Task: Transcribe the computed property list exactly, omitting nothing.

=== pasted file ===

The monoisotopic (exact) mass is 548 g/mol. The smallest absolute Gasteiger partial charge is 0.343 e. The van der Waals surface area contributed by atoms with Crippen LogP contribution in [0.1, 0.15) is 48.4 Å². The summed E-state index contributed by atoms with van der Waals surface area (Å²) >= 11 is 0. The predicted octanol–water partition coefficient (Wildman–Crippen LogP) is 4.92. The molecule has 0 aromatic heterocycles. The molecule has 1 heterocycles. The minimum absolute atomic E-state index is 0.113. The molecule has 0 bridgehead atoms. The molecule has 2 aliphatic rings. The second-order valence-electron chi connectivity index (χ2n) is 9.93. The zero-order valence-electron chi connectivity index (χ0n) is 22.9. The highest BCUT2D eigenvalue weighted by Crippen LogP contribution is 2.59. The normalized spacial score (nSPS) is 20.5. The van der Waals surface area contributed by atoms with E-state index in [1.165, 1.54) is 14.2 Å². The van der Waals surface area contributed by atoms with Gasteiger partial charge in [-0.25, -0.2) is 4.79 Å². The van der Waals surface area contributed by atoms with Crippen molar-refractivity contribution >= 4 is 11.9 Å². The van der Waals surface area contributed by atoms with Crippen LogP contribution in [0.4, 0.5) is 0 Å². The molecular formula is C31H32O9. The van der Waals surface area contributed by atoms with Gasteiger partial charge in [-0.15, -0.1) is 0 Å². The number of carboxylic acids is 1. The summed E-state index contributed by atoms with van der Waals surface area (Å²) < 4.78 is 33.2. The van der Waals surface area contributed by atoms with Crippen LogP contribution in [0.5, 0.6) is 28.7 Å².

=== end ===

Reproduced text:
The monoisotopic (exact) mass is 548 g/mol. The smallest absolute Gasteiger partial charge is 0.343 e. The van der Waals surface area contributed by atoms with Crippen LogP contribution in [0.1, 0.15) is 48.4 Å². The summed E-state index contributed by atoms with van der Waals surface area (Å²) >= 11 is 0. The predicted octanol–water partition coefficient (Wildman–Crippen LogP) is 4.92. The molecule has 0 aromatic heterocycles. The molecule has 1 heterocycles. The minimum absolute atomic E-state index is 0.113. The molecule has 0 bridgehead atoms. The molecule has 2 aliphatic rings. The second-order valence-electron chi connectivity index (χ2n) is 9.93. The zero-order valence-electron chi connectivity index (χ0n) is 22.9. The highest BCUT2D eigenvalue weighted by Crippen LogP contribution is 2.59. The normalized spacial score (nSPS) is 20.5. The van der Waals surface area contributed by atoms with E-state index in [1.165, 1.54) is 14.2 Å². The van der Waals surface area contributed by atoms with Gasteiger partial charge in [-0.25, -0.2) is 4.79 Å². The van der Waals surface area contributed by atoms with Crippen molar-refractivity contribution >= 4 is 11.9 Å². The van der Waals surface area contributed by atoms with Crippen LogP contribution in [0.4, 0.5) is 0 Å². The molecular formula is C31H32O9. The van der Waals surface area contributed by atoms with Gasteiger partial charge in [-0.15, -0.1) is 0 Å². The number of carboxylic acids is 1. The summed E-state index contributed by atoms with van der Waals surface area (Å²) < 4.78 is 33.2. The van der Waals surface area contributed by atoms with Crippen LogP contribution in [0.5, 0.6) is 28.7 Å².